Croque-Monsieur: Classic French Grilled Cheese

Croque monsieur sandwich on a plate with egg and asparagus

Kimberly Vardeman / Flickr CC 2.0 

Prep: 4 mins
Cook: 5 mins
Total: 9 mins
Serving: 1 serving
Nutritional Guidelines (per serving)
639 Calories
37g Fat
48g Carbs
29g Protein
See Full Nutritional Guidelines Hide Full Nutritional Guidelines
Nutrition Facts
Servings: 1
Amount per serving
Calories 639
% Daily Value*
Total Fat 37g 47%
Saturated Fat 21g 103%
Cholesterol 122mg 41%
Sodium 2408mg 105%
Total Carbohydrate 48g 17%
Dietary Fiber 1g 5%
Protein 29g
Calcium 877mg 67%
*The % Daily Value (DV) tells you how much a nutrient in a food serving contributes to a daily diet. 2,000 calories a day is used for general nutrition advice.
(Nutrition information is calculated using an ingredient database and should be considered an estimate.)

The croque-monsieur is a classic French grilled cheese sandwich that's a mainstay of Parisian cafes, bars, and bistros, not to mention innumerable take-out counters.

Served with a side of French fries and a little pile of salad greens, a Croque-Monsieur is everything that's great about eating in Paris—even their snacks are somehow sublime and otherworldly.

Combining a creamy béchamel sauce with nutty Gruyère cheese, the croque-monsieur is grilled cheese perfection. Keep in mind that most places that serve Croque-Monsieurs have stacks of the things made ahead of time, and they'll warm one up for you when you order it. And yet they're still delicious.

The recipe that follows will make one sandwich, but you can double it to make two. You can substitute Jarlsberg or even Monterey Jack for the Gruyère.

In case you were wondering, croque-monsieur translates literally to "Mr. Crunch." Best name for a sandwich ever.


Click Play to See This Croque-Monsieur Recipe Come Together


  • 2 slices white bread
  • 1 tablespoon clarified butter or unsalted butter (soft)
  • 2 teaspoons Dijon mustard
  • 1/2 cup grated Gruyère cheese (or a combination of Gruyère and Emmental. See variations below.)
  • 1/2 cup béchamel sauce
  • 1 to 2 slices of ham

Steps to Make It

  1. Gather the ingredients. Pre-heat oven to broil.

  2. Trim the crusts off of the bread, making the slices as square as possible.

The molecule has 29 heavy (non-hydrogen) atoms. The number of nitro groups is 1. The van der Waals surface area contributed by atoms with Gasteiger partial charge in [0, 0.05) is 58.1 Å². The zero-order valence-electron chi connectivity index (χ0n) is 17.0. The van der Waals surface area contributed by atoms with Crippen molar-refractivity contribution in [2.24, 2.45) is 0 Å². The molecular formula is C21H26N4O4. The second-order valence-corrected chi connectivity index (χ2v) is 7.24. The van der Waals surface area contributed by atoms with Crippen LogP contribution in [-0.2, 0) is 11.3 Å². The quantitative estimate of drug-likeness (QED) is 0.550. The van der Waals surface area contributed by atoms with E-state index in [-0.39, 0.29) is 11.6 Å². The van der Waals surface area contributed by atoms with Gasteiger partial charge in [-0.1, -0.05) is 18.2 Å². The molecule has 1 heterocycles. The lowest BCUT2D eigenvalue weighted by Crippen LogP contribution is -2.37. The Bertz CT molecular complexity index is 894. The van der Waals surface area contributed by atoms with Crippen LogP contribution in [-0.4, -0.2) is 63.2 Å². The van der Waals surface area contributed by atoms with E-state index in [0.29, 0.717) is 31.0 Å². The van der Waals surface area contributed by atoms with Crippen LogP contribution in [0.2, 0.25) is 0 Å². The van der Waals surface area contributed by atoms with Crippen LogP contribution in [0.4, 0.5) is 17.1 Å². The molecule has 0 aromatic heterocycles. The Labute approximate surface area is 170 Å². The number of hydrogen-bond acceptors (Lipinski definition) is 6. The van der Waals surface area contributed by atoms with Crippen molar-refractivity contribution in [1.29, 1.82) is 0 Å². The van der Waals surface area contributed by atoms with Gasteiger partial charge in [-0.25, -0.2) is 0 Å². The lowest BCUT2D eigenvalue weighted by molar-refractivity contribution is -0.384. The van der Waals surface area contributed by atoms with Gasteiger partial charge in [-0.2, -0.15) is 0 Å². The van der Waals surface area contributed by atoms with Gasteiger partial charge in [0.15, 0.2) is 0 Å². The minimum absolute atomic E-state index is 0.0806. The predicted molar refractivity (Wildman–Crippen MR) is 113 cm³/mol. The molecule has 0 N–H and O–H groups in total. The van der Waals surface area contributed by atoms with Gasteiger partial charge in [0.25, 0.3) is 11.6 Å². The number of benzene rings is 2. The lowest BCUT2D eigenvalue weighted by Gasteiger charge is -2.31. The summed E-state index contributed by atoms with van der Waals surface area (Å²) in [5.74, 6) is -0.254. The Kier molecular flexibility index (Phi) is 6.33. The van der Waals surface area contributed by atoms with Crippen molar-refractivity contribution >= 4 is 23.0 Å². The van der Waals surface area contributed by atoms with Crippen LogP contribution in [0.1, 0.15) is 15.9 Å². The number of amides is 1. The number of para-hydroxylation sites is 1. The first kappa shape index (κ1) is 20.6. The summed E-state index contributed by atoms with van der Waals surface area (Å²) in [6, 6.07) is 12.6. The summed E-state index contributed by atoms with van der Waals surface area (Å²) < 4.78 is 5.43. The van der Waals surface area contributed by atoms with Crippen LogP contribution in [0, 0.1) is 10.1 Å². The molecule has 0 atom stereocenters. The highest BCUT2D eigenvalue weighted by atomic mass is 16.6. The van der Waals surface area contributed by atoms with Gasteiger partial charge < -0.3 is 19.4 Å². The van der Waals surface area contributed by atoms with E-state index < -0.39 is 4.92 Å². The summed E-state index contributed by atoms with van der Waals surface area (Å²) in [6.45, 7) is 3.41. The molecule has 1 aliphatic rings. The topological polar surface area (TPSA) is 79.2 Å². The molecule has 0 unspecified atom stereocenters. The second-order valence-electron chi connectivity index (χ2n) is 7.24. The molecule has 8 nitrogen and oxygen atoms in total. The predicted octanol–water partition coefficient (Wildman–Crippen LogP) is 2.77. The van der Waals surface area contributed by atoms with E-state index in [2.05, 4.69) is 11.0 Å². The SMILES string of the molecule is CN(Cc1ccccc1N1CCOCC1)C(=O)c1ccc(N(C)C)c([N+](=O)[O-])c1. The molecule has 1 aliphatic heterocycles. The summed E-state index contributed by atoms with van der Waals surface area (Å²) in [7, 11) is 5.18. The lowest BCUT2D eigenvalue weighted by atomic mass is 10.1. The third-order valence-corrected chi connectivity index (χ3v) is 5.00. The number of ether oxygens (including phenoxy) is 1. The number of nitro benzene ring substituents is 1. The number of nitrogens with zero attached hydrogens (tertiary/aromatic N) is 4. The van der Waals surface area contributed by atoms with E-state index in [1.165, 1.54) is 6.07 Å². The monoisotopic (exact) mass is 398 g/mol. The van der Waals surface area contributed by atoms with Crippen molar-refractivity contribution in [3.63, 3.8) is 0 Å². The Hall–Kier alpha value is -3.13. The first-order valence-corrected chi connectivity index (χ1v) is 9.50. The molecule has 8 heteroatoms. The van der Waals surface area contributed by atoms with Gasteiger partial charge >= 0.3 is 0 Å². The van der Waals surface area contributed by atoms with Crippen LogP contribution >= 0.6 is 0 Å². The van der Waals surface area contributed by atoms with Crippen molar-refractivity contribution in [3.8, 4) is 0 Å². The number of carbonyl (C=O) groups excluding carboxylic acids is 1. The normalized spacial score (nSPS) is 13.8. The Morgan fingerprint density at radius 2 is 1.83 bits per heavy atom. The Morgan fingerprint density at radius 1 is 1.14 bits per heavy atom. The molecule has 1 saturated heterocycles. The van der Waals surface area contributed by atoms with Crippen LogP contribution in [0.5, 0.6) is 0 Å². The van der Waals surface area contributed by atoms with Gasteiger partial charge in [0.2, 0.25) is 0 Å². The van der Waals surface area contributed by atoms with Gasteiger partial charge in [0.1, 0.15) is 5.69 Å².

3. Spread both slices of bread with butter.

  4. Flip bread over and spread them lightly with Dijon mustard.

  5. In a bowl, combine the cheese and half of the béchamel sauce, and mix until the cheese is fully coated.

  6. Divide the cheese mixture in half. Spoon half the cheese mixture onto one slice of bread (on the mustard side, not the butter side), and spread it evenly. Lay the sliced ham atop the other slice.

  7. Press both halves of the sandwich together.

  8. Spray a bit of cooking spray onto the surface of a nonstick pan. Heat the pan over medium heat until the oil is hot and glistening but not quite smoking.

  9. Place the sandwich into the pan and cook for about 2 minutes, or until the bottom of the bread is a nice shade of golden-brown.

  10. Use a nonstick spatula to flip the croque-monsieur over. Lower the heat a bit and cover the pan. Cook for another minute or two, or until the second slice of bread is also golden brown, and the cheese inside the croque-monsieur is fully melted.

  11. Transfer the sandwich to a cutting board. Top with the remaining cheese mixture, then spoon the other half of the béchamel over the top.

  12. Place sandwich on a sheet tray and broil the sandwich, béchamel-side up, for a minute or two until the top of the sandwich is nicely browned. Serve right away.

Glass Bakeware Warning

Do not use glass bakeware when broiling or when a recipe calls to add liquid to a hot pan, as glass may explode. Even if it states oven-safe or heat resistant, tempered glass products can, and do, break occasionally.

Recipe Variations

  • Muenster, Gouda, Fontina, and Comté are good to use instead of or in combination with the Gruyère.
  • Substitute sliced cooked chicken breast for ham.
  • Instead of white bread, use sourdough. Leave crusts on.
  • Top finished sandwich with a fried egg to make a croque madame, possibly named because the egg resembles a ladies' hat.

Raw Egg Warning

Consuming raw and lightly-cooked eggs poses a risk of food-borne illness.